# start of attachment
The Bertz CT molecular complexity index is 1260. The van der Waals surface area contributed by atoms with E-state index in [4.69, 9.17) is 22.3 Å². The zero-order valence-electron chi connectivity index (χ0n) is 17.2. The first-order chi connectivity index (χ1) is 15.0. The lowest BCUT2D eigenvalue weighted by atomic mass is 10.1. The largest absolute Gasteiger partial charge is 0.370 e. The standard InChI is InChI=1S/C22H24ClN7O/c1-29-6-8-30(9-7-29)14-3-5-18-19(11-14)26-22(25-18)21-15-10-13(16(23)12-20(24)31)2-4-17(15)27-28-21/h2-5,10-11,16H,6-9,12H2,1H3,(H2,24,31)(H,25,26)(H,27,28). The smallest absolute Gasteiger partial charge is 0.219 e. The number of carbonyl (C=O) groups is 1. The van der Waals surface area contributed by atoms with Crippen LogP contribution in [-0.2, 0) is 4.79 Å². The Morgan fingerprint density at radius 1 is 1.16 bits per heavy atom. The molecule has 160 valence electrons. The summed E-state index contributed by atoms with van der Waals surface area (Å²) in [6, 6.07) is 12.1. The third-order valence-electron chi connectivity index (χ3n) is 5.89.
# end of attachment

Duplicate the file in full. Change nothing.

The Bertz CT molecular complexity index is 1260. The van der Waals surface area contributed by atoms with E-state index in [4.69, 9.17) is 22.3 Å². The zero-order valence-electron chi connectivity index (χ0n) is 17.2. The first-order chi connectivity index (χ1) is 15.0. The lowest BCUT2D eigenvalue weighted by atomic mass is 10.1. The largest absolute Gasteiger partial charge is 0.370 e. The standard InChI is InChI=1S/C22H24ClN7O/c1-29-6-8-30(9-7-29)14-3-5-18-19(11-14)26-22(25-18)21-15-10-13(16(23)12-20(24)31)2-4-17(15)27-28-21/h2-5,10-11,16H,6-9,12H2,1H3,(H2,24,31)(H,25,26)(H,27,28). The smallest absolute Gasteiger partial charge is 0.219 e. The number of carbonyl (C=O) groups is 1. The van der Waals surface area contributed by atoms with Crippen LogP contribution in [-0.2, 0) is 4.79 Å². The Morgan fingerprint density at radius 1 is 1.16 bits per heavy atom. The molecule has 160 valence electrons. The summed E-state index contributed by atoms with van der Waals surface area (Å²) in [6, 6.07) is 12.1. The third-order valence-electron chi connectivity index (χ3n) is 5.89.